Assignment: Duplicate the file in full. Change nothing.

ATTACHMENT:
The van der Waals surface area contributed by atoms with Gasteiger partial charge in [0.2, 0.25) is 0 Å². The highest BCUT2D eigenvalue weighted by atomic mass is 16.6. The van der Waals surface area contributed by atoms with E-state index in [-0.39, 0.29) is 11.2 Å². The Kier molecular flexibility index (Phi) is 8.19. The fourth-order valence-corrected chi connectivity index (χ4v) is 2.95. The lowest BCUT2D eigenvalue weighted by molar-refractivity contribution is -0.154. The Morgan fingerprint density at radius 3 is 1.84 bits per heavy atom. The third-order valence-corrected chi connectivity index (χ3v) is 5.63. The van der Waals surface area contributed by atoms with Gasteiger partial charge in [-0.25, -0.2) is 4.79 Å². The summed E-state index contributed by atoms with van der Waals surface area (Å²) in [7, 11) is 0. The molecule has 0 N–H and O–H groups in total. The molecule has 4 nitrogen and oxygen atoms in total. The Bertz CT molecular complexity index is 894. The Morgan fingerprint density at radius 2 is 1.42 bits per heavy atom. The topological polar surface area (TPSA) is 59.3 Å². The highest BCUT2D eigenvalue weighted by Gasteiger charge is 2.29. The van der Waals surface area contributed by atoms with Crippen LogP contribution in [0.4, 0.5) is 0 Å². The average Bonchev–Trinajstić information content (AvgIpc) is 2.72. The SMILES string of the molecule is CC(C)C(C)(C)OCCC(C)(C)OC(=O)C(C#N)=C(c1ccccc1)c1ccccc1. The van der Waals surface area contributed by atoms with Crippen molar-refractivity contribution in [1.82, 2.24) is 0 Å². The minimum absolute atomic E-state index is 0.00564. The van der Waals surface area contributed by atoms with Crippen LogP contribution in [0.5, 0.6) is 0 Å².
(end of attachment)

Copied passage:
The van der Waals surface area contributed by atoms with Gasteiger partial charge in [0.2, 0.25) is 0 Å². The highest BCUT2D eigenvalue weighted by atomic mass is 16.6. The van der Waals surface area contributed by atoms with E-state index in [-0.39, 0.29) is 11.2 Å². The Kier molecular flexibility index (Phi) is 8.19. The fourth-order valence-corrected chi connectivity index (χ4v) is 2.95. The lowest BCUT2D eigenvalue weighted by molar-refractivity contribution is -0.154. The Morgan fingerprint density at radius 3 is 1.84 bits per heavy atom. The third-order valence-corrected chi connectivity index (χ3v) is 5.63. The van der Waals surface area contributed by atoms with Gasteiger partial charge in [-0.25, -0.2) is 4.79 Å². The summed E-state index contributed by atoms with van der Waals surface area (Å²) in [7, 11) is 0. The molecule has 0 N–H and O–H groups in total. The molecule has 4 nitrogen and oxygen atoms in total. The Bertz CT molecular complexity index is 894. The Morgan fingerprint density at radius 2 is 1.42 bits per heavy atom. The topological polar surface area (TPSA) is 59.3 Å². The highest BCUT2D eigenvalue weighted by Gasteiger charge is 2.29. The van der Waals surface area contributed by atoms with Crippen LogP contribution in [0.4, 0.5) is 0 Å². The average Bonchev–Trinajstić information content (AvgIpc) is 2.72. The SMILES string of the molecule is CC(C)C(C)(C)OCCC(C)(C)OC(=O)C(C#N)=C(c1ccccc1)c1ccccc1. The van der Waals surface area contributed by atoms with Crippen molar-refractivity contribution in [1.82, 2.24) is 0 Å². The minimum absolute atomic E-state index is 0.00564. The van der Waals surface area contributed by atoms with Crippen LogP contribution in [0.5, 0.6) is 0 Å².